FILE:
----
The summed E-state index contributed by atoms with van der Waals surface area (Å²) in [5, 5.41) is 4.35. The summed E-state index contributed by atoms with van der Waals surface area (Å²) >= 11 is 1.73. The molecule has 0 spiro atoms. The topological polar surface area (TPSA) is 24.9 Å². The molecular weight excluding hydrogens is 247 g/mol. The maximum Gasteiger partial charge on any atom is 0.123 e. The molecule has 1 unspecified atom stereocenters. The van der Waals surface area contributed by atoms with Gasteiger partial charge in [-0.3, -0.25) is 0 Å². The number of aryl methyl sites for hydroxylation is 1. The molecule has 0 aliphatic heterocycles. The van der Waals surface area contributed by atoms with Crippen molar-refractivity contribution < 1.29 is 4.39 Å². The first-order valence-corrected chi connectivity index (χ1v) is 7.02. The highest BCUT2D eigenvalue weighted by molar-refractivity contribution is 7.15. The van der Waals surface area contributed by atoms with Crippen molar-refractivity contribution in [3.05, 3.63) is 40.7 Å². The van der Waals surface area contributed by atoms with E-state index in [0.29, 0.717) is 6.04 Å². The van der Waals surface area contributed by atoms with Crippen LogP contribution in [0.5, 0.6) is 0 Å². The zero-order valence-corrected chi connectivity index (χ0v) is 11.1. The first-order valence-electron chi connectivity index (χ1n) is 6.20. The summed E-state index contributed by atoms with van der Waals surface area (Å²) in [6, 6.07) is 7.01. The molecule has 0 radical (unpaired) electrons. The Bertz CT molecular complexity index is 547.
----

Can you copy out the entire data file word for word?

The summed E-state index contributed by atoms with van der Waals surface area (Å²) in [5, 5.41) is 4.35. The summed E-state index contributed by atoms with van der Waals surface area (Å²) >= 11 is 1.73. The molecule has 0 spiro atoms. The topological polar surface area (TPSA) is 24.9 Å². The molecular weight excluding hydrogens is 247 g/mol. The maximum Gasteiger partial charge on any atom is 0.123 e. The molecule has 1 unspecified atom stereocenters. The van der Waals surface area contributed by atoms with Gasteiger partial charge in [-0.3, -0.25) is 0 Å². The number of aryl methyl sites for hydroxylation is 1. The molecule has 0 aliphatic heterocycles. The van der Waals surface area contributed by atoms with Crippen molar-refractivity contribution < 1.29 is 4.39 Å². The first-order valence-corrected chi connectivity index (χ1v) is 7.02. The highest BCUT2D eigenvalue weighted by molar-refractivity contribution is 7.15. The van der Waals surface area contributed by atoms with Crippen molar-refractivity contribution in [3.05, 3.63) is 40.7 Å². The van der Waals surface area contributed by atoms with E-state index in [0.29, 0.717) is 6.04 Å². The van der Waals surface area contributed by atoms with Crippen LogP contribution in [0.5, 0.6) is 0 Å². The zero-order valence-corrected chi connectivity index (χ0v) is 11.1. The first-order valence-electron chi connectivity index (χ1n) is 6.20. The summed E-state index contributed by atoms with van der Waals surface area (Å²) in [6, 6.07) is 7.01. The molecule has 0 radical (unpaired) electrons. The Bertz CT molecular complexity index is 547.